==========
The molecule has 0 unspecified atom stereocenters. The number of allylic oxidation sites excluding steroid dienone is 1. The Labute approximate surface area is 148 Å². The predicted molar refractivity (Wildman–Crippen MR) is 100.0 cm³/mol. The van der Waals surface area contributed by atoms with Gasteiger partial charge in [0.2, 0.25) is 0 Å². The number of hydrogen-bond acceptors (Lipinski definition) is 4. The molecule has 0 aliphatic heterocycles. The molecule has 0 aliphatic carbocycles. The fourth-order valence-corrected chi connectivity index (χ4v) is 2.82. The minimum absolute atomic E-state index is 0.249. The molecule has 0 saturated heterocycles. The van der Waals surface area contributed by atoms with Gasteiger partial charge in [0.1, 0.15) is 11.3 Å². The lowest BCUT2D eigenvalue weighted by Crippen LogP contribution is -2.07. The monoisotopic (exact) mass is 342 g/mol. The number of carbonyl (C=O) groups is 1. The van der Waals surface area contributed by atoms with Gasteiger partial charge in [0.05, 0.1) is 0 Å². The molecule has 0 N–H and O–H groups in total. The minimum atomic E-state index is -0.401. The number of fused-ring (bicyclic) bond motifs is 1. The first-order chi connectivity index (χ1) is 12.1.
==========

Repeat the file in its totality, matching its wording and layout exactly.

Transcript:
The molecule has 0 unspecified atom stereocenters. The number of allylic oxidation sites excluding steroid dienone is 1. The Labute approximate surface area is 148 Å². The predicted molar refractivity (Wildman–Crippen MR) is 100.0 cm³/mol. The van der Waals surface area contributed by atoms with Gasteiger partial charge in [0.2, 0.25) is 0 Å². The number of hydrogen-bond acceptors (Lipinski definition) is 4. The molecule has 0 aliphatic heterocycles. The molecule has 0 aliphatic carbocycles. The fourth-order valence-corrected chi connectivity index (χ4v) is 2.82. The minimum absolute atomic E-state index is 0.249. The molecule has 0 saturated heterocycles. The van der Waals surface area contributed by atoms with Gasteiger partial charge in [0.1, 0.15) is 11.3 Å². The lowest BCUT2D eigenvalue weighted by Crippen LogP contribution is -2.07. The monoisotopic (exact) mass is 342 g/mol. The number of carbonyl (C=O) groups is 1. The van der Waals surface area contributed by atoms with Gasteiger partial charge in [0.05, 0.1) is 0 Å². The molecule has 0 N–H and O–H groups in total. The minimum atomic E-state index is -0.401. The number of fused-ring (bicyclic) bond motifs is 1. The first-order chi connectivity index (χ1) is 12.1.